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Math Help - Closed and compact sets

  1. #1
    mms
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    Closed and compact sets

    let <br />
(E,\left\| . \right\|)<br />
be a normed vector space, and <br />
A,B \subset E<br /> <br />

    Show that if A is compact and B is closed then A+B is closed
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  2. #2
    MHF Contributor Drexel28's Avatar
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    Quote Originally Posted by mms View Post
    let <br />
(E,\left\| . \right\|)<br />
be a normed vector space, and <br />
A,B \subset E<br /> <br />

    Show that if A is compact and B is closed then A+B is closed
    This generalized substantially, but regardless. This is not a particularly easy problem as I recall. Have any leads? I remember having to prove a lemma about disjoint sets around the additive identity elements and compact sets or something.
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    Let {c}_{n}={a}_{n}+{b}_{n} be a sequence in A+B converging to a point c\in E, where {a}_{n}\in A, {b}_{n}\in B and {c}_{n}\in A+B. Since A is compact, there is a subsequence {a}_{n(k)} of {a}_{n} that converges to some a\in A. Since {c}_{n(k)} also converges (its a subsequence of a convergent sequence), it follows that {b}_{n(k)}={c}_{n(k)}-{a}_{n(k)} also converges, say to b\in B ( B is closed). Hence {c}_{n(k)} converges to a+b, which implies that c=a+b (every subsequence of a convergent sequence converges to the same limit). Since a\in A,b\in B, it follows that c\in A+B, which means that A+B is closed.
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  4. #4
    MHF Contributor Drexel28's Avatar
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    Quote Originally Posted by becko View Post
    Let {c}_{n}={a}_{n}+{b}_{n} be a sequence in A+B converging to a point c\in E, where {a}_{n}\in A, {b}_{n}\in B and {c}_{n}\in A+B. Since A is compact, there is a subsequence {a}_{n(k)} of {a}_{n} that converges to some a\in A. Since {c}_{n(k)} also converges (its a subsequence of a convergent sequence), it follows that {b}_{n(k)}={c}_{n(k)}-{a}_{n(k)} also converges, say to b\in B ( B is closed). Hence {c}_{n(k)} converges to a+b, which implies that c=a+b (every subsequence of a convergent sequence converges to the same limit). Since a\in A,b\in B, it follows that c\in A+B, which means that A+B is closed.
    Wow, that's a very nice proof! I was thinking way to generally for my own good. If you're interested the same idea holds for any arbitrary topological group.
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    Not sure what a topological group is ... will study it in the near future.

    Quote Originally Posted by Drexel28 View Post
    If you're interested the same idea holds for any arbitrary topological group.
    You mean the proof is also valid generally? Or just the result?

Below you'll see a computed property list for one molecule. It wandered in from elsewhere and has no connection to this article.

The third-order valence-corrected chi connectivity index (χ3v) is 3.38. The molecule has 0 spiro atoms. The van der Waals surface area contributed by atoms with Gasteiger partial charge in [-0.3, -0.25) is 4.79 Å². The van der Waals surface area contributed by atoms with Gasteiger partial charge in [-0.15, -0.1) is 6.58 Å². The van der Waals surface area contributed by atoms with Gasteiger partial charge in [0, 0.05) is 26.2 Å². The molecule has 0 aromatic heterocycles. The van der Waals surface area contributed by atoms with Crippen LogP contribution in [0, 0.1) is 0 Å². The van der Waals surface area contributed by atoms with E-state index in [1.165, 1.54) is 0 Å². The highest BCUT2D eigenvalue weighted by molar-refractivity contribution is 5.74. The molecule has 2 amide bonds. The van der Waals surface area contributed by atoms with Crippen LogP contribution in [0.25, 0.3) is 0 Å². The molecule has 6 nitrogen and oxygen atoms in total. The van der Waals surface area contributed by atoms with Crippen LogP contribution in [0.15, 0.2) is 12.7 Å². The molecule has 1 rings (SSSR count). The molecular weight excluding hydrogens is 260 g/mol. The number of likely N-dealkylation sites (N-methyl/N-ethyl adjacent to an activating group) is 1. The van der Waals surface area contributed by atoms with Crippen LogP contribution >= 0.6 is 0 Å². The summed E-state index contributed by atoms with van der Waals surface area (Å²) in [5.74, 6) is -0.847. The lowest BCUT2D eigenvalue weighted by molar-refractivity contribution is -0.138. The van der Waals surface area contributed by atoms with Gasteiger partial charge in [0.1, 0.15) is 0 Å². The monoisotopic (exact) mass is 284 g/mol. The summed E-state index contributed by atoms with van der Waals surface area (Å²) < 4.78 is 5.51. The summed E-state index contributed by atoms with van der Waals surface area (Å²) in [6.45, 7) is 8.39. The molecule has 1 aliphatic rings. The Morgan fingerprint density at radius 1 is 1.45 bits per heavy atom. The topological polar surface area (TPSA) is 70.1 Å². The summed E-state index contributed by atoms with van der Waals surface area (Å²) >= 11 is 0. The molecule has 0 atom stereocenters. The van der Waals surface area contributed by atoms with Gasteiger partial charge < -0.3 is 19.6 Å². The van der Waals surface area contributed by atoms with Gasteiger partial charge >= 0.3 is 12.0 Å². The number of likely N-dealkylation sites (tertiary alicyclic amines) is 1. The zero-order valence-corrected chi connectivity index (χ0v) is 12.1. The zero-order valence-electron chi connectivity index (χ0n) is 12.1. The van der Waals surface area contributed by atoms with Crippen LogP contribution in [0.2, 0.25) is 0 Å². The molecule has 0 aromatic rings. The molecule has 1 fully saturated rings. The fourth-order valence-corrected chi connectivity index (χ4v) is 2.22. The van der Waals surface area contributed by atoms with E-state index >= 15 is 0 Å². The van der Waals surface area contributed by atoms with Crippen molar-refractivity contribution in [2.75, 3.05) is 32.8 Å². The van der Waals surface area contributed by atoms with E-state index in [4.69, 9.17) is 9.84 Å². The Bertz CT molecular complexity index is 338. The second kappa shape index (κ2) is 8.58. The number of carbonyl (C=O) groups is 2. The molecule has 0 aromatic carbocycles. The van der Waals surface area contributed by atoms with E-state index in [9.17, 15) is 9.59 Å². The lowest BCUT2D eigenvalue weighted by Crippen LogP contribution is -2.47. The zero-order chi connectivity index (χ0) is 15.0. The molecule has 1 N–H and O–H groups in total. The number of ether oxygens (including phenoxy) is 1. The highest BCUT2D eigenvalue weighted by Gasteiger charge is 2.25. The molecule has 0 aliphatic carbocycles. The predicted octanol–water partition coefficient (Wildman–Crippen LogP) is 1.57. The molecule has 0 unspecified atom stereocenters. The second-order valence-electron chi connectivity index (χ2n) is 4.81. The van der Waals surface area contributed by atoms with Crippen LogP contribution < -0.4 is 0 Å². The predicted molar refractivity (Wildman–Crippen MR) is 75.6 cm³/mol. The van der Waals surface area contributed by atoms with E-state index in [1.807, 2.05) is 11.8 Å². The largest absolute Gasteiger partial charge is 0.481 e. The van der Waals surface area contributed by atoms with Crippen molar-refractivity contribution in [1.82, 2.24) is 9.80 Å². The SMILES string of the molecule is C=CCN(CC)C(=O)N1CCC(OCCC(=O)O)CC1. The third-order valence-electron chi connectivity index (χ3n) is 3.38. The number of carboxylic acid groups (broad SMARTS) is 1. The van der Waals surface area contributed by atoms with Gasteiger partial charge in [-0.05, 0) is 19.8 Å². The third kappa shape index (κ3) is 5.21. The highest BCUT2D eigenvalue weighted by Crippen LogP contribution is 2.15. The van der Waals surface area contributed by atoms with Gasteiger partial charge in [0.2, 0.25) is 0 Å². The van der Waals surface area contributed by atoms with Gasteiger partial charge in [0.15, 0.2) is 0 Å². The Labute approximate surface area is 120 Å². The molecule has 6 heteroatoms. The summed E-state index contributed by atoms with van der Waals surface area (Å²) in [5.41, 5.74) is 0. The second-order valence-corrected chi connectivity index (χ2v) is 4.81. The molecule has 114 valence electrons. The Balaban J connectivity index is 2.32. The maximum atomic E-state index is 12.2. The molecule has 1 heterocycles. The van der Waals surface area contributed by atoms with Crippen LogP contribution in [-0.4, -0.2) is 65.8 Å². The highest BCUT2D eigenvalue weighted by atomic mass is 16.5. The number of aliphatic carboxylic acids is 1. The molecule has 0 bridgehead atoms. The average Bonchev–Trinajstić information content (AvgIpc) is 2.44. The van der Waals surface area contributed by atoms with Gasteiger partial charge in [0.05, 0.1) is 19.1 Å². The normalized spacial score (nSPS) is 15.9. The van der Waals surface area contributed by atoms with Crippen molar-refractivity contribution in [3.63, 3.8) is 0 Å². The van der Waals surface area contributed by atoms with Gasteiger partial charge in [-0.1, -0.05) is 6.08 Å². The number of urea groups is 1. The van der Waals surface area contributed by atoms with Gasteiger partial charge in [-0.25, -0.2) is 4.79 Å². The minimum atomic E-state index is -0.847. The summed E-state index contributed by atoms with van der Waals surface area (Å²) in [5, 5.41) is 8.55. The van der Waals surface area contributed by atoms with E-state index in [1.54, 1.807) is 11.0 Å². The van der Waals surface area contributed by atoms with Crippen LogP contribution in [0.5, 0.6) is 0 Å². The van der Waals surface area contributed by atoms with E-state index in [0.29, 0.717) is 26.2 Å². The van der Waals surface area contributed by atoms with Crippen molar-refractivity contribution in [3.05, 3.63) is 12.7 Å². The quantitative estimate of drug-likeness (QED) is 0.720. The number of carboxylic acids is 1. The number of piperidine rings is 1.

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  6. #6
    MHF Contributor Drexel28's Avatar
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    Quote Originally Posted by becko View Post
    Not sure what a topological group is ... will study it in the near future.
    Formally it's 3-tuple \left(G,\mathfrak{J},\star\right) such that \left(G,\mathfrak{J}\right) is a topological space and \left(G,\star\right) a group, with the condition that the map g,h)\mapsto gh^{-1}" alt="\alpha:G\times G\to Gg,h)\mapsto gh^{-1}" /> is continuous.



    You mean the proof is also valid generally? Or just the result?
    The result. That's why I was talking nonsense about hard lemmas and such. You need that for the general theorem.
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  7. #7
    mms
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    Quote Originally Posted by becko View Post
    Let {c}_{n}={a}_{n}+{b}_{n} be a sequence in A+B converging to a point c\in E, where {a}_{n}\in A, {b}_{n}\in B and {c}_{n}\in A+B. Since A is compact, there is a subsequence {a}_{n(k)} of {a}_{n} that converges to some a\in A. Since {c}_{n(k)} also converges (its a subsequence of a convergent sequence), it follows that {b}_{n(k)}={c}_{n(k)}-{a}_{n(k)} also converges, say to b\in B ( B is closed). Hence {c}_{n(k)} converges to a+b, which implies that c=a+b (every subsequence of a convergent sequence converges to the same limit). Since a\in A,b\in B, it follows that c\in A+B, which means that A+B is closed.

    hmm i have a doubt, does the subsequence converge to the same limit of the convergent sequence (considering that we are in a normed vector space of any dimension)
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  8. #8
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    All subsequences of a convergenct sequence converge to the same limit. This holds in an arbitrary metric space. Any normed vector space is also a metric space.
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